Rep. Elijah E. Cummings, who has been recovering from a heart procedure for nearly two months, says he plans to return to work during next month's congressional recess.
The Baltimore Democrat, the ranking member of the Oversight and Government Reform Committee, underwent what his office described as a "minimally invasive" heart procedure in May. At the time, his office said he expected to be in the hospital for "a few days," but the congressman has not cast a vote since May 23.
In an interview Thursday with The Baltimore Sun, Cummings said that the surgery went well but that he developed an infection that forced him back into the hospital. He said he was discharged again this week.
"Part of my healing process has been an extensive and painful therapy, but thank God I'm beginning to see a turn in the right direction," said Cummings, who said he will return to his district office for a few days each week when the House breaks for its August recess.
Still, it's not clear when Cummings will return to Capitol Hill.
Cummings, 66, has been recovering as questions about interactions between President Donald Trump's campaign and Russia have consumed Washington — an issue the oversight panel had been probing.
Cummings has continued to request information about that and other issues. His office sent a letter Monday to the Secret Service asking how it screened members of a meeting at Trump Tower requested by a Russian attorney attempting to pass on negative information about Democrat Hillary Clinton.
An attorney and former state lawmaker, Cummings has become an outspoken critic of the Trump administration — and has repeatedly been called out by the president in public. In April, Trump said Cummings told him during a private meeting that he'd go down as "one of the great presidents in the history of our country." Cummings later said his point was more nuanced: That Trump could be a great president if he sought to represent "all Americans."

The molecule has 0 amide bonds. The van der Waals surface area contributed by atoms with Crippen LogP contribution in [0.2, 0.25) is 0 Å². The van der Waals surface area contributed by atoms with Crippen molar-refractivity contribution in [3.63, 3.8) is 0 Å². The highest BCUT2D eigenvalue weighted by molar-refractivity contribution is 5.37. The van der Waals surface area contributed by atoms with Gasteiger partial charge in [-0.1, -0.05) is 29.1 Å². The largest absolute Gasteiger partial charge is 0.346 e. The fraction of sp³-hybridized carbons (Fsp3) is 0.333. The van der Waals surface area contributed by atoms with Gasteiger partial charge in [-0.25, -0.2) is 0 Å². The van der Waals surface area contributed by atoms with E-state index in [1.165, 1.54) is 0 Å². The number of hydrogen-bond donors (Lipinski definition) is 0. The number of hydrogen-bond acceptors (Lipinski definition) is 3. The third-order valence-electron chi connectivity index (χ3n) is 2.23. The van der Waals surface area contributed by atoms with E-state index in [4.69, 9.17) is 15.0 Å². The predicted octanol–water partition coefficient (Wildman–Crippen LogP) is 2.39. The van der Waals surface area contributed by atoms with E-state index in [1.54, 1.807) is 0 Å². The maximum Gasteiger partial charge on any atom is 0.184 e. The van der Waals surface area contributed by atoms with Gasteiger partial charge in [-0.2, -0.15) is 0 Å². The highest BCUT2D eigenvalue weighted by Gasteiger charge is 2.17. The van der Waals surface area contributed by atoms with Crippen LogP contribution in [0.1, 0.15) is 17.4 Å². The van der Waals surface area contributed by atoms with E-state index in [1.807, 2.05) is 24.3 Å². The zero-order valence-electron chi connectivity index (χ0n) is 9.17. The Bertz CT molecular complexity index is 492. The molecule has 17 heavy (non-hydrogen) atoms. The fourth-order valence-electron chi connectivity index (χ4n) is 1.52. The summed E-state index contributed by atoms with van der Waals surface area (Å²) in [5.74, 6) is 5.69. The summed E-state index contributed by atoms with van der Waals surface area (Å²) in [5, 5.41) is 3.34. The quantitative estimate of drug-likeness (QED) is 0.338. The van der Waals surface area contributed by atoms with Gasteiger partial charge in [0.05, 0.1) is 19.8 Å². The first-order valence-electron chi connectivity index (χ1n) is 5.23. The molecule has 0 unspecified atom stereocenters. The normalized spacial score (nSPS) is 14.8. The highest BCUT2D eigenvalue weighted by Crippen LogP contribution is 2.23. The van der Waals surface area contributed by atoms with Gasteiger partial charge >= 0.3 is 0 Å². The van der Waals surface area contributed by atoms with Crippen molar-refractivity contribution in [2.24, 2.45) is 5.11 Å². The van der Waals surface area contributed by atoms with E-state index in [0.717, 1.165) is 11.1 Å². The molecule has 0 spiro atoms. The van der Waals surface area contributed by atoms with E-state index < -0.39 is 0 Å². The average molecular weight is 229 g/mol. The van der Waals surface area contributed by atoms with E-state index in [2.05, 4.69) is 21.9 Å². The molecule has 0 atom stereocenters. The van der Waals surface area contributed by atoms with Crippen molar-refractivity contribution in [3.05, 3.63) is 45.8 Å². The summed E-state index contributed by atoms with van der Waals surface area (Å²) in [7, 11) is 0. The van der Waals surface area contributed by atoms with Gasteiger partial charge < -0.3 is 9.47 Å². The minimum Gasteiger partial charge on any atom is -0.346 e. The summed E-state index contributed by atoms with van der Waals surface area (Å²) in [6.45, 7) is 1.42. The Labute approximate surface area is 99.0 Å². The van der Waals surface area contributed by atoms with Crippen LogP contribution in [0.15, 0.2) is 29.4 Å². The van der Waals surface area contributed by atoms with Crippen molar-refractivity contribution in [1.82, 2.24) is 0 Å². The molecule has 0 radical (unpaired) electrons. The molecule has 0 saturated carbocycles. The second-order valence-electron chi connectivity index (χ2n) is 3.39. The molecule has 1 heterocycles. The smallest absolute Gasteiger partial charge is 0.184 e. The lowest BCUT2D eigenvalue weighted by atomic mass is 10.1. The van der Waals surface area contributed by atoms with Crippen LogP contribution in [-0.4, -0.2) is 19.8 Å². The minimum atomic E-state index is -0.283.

Cummings' surgery, which repaired his aortic valve, came just days after former FBI director Robert S. Mueller III was appointed as a special prosector to investigate the Trump campaign. During his absence, Rep. Jason Chaffetz of Utah, the former chairman of the oversight committee, resigned from Congress and Rep. Trey Gowdy of South Carolina stepped in to replace him.
A committee spokesperson said that Cummings and Gowdy have spoken frequently by phone and that some of those conversations have been personal and others have involved committee business.
"First and foremost, the chairman … wants to make sure that Mr. Cummings takes care of his health," the spokesperson said.
Cummings said he remains closely involved with the committee's business and is carefully monitoring the news from Washington. He said he plans to deliver a series of speeches when he returns to address a question Trump posed to African-American voters during his campaign: "What do you have to lose?"
Cummings said the speeches will focus on what he feels are answers to that question, such as "our destiny as a great country" and "our education opportunities," among others.
"This has taught me more about health care and more about empathy and more about our need to lift up our most vulnerable than anything that I've ever experienced," Cummings said of his ordeal. "Not that I wasn't already empathetic, but you cannot go through this kind of experience and not be moved by the needs of the American people to have affordable and accessible health care."
The procedure Cummings underwent repairs the aortic valve without removing the old one, according to the American Heart Association. Similar to a stent placed in an artery, the procedure delivers a fully collapsible replacement valve through a catheter, according to the association's website.
Earlier this week, Cummings' wife, Maya Rockeymoore Cummings, announced she is exploring a run for Maryland governor in 2018. A well-known political operative in Washington in her own right, Rockeymoore Cummings told The Sun she wants to "to step up and consider a bid."
Cummings, who rarely discusses personal matters in public, was eager to steer the interview with The Sun back to policy, though he has also clearly lamented his time away from Washington.
"One of the most painful things I'm experiencing is not being able to be on the floor," he said at one point.
But his voice perked up when discussing his plans to return.